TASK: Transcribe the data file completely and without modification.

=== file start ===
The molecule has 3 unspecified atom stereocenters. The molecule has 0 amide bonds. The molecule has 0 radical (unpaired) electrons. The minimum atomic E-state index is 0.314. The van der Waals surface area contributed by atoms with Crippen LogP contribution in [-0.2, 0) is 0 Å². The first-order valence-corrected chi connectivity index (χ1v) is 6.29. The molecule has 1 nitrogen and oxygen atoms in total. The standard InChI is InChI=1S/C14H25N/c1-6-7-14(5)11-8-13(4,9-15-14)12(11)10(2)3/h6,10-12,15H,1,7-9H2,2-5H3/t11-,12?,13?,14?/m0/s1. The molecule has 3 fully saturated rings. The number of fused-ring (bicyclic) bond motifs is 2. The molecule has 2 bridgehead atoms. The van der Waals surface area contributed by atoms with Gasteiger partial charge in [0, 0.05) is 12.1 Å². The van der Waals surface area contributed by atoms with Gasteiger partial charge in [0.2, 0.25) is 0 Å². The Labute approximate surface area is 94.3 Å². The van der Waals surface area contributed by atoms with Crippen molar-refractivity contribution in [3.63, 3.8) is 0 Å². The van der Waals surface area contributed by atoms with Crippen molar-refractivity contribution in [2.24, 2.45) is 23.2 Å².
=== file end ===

The molecule has 3 unspecified atom stereocenters. The molecule has 0 amide bonds. The molecule has 0 radical (unpaired) electrons. The minimum atomic E-state index is 0.314. The van der Waals surface area contributed by atoms with Crippen LogP contribution in [-0.2, 0) is 0 Å². The first-order valence-corrected chi connectivity index (χ1v) is 6.29. The molecule has 1 nitrogen and oxygen atoms in total. The standard InChI is InChI=1S/C14H25N/c1-6-7-14(5)11-8-13(4,9-15-14)12(11)10(2)3/h6,10-12,15H,1,7-9H2,2-5H3/t11-,12?,13?,14?/m0/s1. The molecule has 3 fully saturated rings. The number of fused-ring (bicyclic) bond motifs is 2. The molecule has 2 bridgehead atoms. The van der Waals surface area contributed by atoms with Gasteiger partial charge in [0, 0.05) is 12.1 Å². The van der Waals surface area contributed by atoms with Gasteiger partial charge in [0.2, 0.25) is 0 Å². The Labute approximate surface area is 94.3 Å². The van der Waals surface area contributed by atoms with Crippen molar-refractivity contribution in [3.63, 3.8) is 0 Å². The van der Waals surface area contributed by atoms with Crippen molar-refractivity contribution in [2.24, 2.45) is 23.2 Å².